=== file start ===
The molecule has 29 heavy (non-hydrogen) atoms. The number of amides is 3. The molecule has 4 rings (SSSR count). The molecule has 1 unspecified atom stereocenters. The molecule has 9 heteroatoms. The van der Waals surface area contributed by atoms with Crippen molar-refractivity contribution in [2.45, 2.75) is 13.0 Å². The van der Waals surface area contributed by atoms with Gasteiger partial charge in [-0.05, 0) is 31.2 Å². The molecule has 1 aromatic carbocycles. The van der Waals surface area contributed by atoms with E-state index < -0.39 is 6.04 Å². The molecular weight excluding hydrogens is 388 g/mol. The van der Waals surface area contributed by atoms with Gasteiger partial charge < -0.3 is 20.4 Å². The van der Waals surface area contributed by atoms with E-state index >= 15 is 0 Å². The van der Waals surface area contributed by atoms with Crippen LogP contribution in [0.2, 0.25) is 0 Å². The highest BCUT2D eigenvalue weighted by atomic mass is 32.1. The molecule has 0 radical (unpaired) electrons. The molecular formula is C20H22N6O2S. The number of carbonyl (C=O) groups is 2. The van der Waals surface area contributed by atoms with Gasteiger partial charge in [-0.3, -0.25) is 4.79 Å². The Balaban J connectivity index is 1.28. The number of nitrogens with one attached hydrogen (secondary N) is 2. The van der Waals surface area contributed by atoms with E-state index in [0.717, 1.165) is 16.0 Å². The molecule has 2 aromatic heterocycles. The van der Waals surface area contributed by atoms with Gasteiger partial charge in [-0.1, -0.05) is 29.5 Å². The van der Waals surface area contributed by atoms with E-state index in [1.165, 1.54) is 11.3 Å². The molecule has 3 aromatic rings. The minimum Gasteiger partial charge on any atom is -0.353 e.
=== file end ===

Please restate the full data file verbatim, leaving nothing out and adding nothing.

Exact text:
The molecule has 29 heavy (non-hydrogen) atoms. The number of amides is 3. The molecule has 4 rings (SSSR count). The molecule has 1 unspecified atom stereocenters. The molecule has 9 heteroatoms. The van der Waals surface area contributed by atoms with Crippen molar-refractivity contribution in [2.45, 2.75) is 13.0 Å². The van der Waals surface area contributed by atoms with Gasteiger partial charge in [-0.05, 0) is 31.2 Å². The molecule has 1 aromatic carbocycles. The van der Waals surface area contributed by atoms with E-state index < -0.39 is 6.04 Å². The molecular weight excluding hydrogens is 388 g/mol. The van der Waals surface area contributed by atoms with Gasteiger partial charge < -0.3 is 20.4 Å². The van der Waals surface area contributed by atoms with E-state index >= 15 is 0 Å². The van der Waals surface area contributed by atoms with Crippen LogP contribution in [0.2, 0.25) is 0 Å². The highest BCUT2D eigenvalue weighted by atomic mass is 32.1. The molecule has 0 radical (unpaired) electrons. The molecular formula is C20H22N6O2S. The number of carbonyl (C=O) groups is 2. The van der Waals surface area contributed by atoms with Gasteiger partial charge in [-0.3, -0.25) is 4.79 Å². The Balaban J connectivity index is 1.28. The number of nitrogens with one attached hydrogen (secondary N) is 2. The van der Waals surface area contributed by atoms with E-state index in [0.717, 1.165) is 16.0 Å². The molecule has 2 aromatic heterocycles. The van der Waals surface area contributed by atoms with Gasteiger partial charge in [-0.1, -0.05) is 29.5 Å². The van der Waals surface area contributed by atoms with E-state index in [1.165, 1.54) is 11.3 Å². The molecule has 3 aromatic rings. The minimum Gasteiger partial charge on any atom is -0.353 e.